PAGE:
The Expo Floor in the Moscone South Hall played host to some of the industry’s most influential players, including Nintendo, Sony, Microsoft, Google, Amazon, AMD, Intel, Valve and nearly 350 other top companies offering product demonstrations, networking and recruitment opportunities. Across the street at the Moscone North Hall, GDC Play made its return with GDC exhibitors and sponsors showcasing playable games and apps. GDC Play offered emerging developers a simple and low-cost venue to show off their games to key distributors, potential business partners and investors. GDC Play was inspired by the success of the Independent Games Festival Pavilion, and similarly offers a dedicated space where developers can conduct meaningful business at GDC.
Throughout GDC, entertaining Interactive Spaces were available for attendees looking to loosen up and have fun. These spaces included exhibits like the Videogame History Musuem, which presented “The History of Nintendo,” alt.ctrl.GDC explored cool and unusual control methods in games (i.e. foot pedals, briefcases and telephone receivers), and The Museum of Art and Digital Entertainment (MADE) presented an exhibit on the illustrious history of Lucasfilm Games. Gamers could also participate in games and activities, like the Indie MEGABOOTH Showcase, which featured a collection of the latest and greatest indies. iam8bit Productions presented “You’ve Got Game Show!,” a rapid-fire trivia competition, and GDC hosted “Doing it on the Table,” a dedicated space for participants to try out tabletop games created by video game designers.
GDC 2014 hosted the 16th annual Independent Games Festival (IGF) and the 14th annual Game Developers Choice Awards (GDCAs) on the evening of March 19. Lucas Pope, creator of Papers, Please, won the Seumas McNally Grand Prize award at the IGF and its associated $30,000 grand prize, as well as the awards for Narrative and the Design at the event. At the Game Developers Choice Awards, which immediately followed the IGF Awards, Papers, Please was again a winner, taking home the evening’s Innovation Award and the award for Best Downloadable Game. Naughty Dog’s gritty, grueling and emotionally affecting title, The Last of Us, won the Game Developers Choice awards for Best Design, Best Narrative and Game of the Year.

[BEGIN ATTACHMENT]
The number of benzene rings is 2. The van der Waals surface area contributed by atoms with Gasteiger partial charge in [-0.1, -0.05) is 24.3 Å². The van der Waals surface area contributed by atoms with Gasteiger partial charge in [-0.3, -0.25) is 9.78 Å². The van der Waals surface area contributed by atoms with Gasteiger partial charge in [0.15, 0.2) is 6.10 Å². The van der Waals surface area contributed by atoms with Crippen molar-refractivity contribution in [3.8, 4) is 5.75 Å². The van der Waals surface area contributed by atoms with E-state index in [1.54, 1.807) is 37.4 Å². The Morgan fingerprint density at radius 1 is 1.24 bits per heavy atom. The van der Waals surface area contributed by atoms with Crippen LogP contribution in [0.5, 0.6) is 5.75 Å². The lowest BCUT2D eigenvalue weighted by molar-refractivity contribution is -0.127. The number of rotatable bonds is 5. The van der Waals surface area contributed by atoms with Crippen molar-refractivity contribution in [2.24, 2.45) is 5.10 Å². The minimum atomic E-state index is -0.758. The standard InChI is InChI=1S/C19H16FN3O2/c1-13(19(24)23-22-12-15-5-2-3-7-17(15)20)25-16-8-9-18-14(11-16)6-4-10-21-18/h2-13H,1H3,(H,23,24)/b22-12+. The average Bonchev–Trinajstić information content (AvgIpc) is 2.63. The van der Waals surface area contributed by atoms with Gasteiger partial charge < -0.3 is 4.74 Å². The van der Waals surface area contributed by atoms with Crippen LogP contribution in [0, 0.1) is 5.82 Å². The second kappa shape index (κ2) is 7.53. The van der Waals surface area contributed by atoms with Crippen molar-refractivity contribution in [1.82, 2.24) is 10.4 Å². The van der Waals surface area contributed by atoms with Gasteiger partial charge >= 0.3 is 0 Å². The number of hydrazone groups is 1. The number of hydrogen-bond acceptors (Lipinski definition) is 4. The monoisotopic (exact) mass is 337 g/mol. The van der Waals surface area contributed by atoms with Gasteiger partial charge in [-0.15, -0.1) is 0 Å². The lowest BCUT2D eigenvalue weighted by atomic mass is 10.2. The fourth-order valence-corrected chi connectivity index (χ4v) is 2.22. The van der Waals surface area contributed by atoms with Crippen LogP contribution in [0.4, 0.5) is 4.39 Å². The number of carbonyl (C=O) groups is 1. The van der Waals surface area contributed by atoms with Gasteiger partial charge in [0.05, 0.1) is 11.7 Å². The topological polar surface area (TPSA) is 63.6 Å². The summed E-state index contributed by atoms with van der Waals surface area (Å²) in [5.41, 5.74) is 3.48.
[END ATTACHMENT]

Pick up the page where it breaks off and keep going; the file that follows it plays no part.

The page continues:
The UBM Tech Game Network’s GDC Vault website (www.gdcvault.com) will offer access to select GDC 2014 material within the next few weeks, including speaker slides, synchronized video and presentations for select sponsor lectures and sponsor-supported videos, as well as a broad range of conference videos. GDC All Access Pass holders and individual Vault subscribers will get access to hundreds of video sessions from this and previous GDC shows. Images from the event have been cultivated and collected from UBM’s photographers can be viewed at the event’s official flickr account.
“We’ve concluded another successful GDC, thanks to all the volunteers, speakers, indies, students and the team at UBM, who helped to create a friendly, open and safe environment for everyone. It’s our great honor to host an event that honors the history, examines the status of, and projects into the future of the games industry,” said Meggan Scavio, general manager of the Game Developers Conference. “The future of gaming is about hardware and software innovations, but more importantly it’s about the people who strive to further their art, who meet with others to examine best practices. These connections are what make GDC grow, and what makes it the ideal venue for professionals learning to advance their craft to make prettier, riskier, louder, quieter, affecting, addictive, fun and enriching gaming experiences.”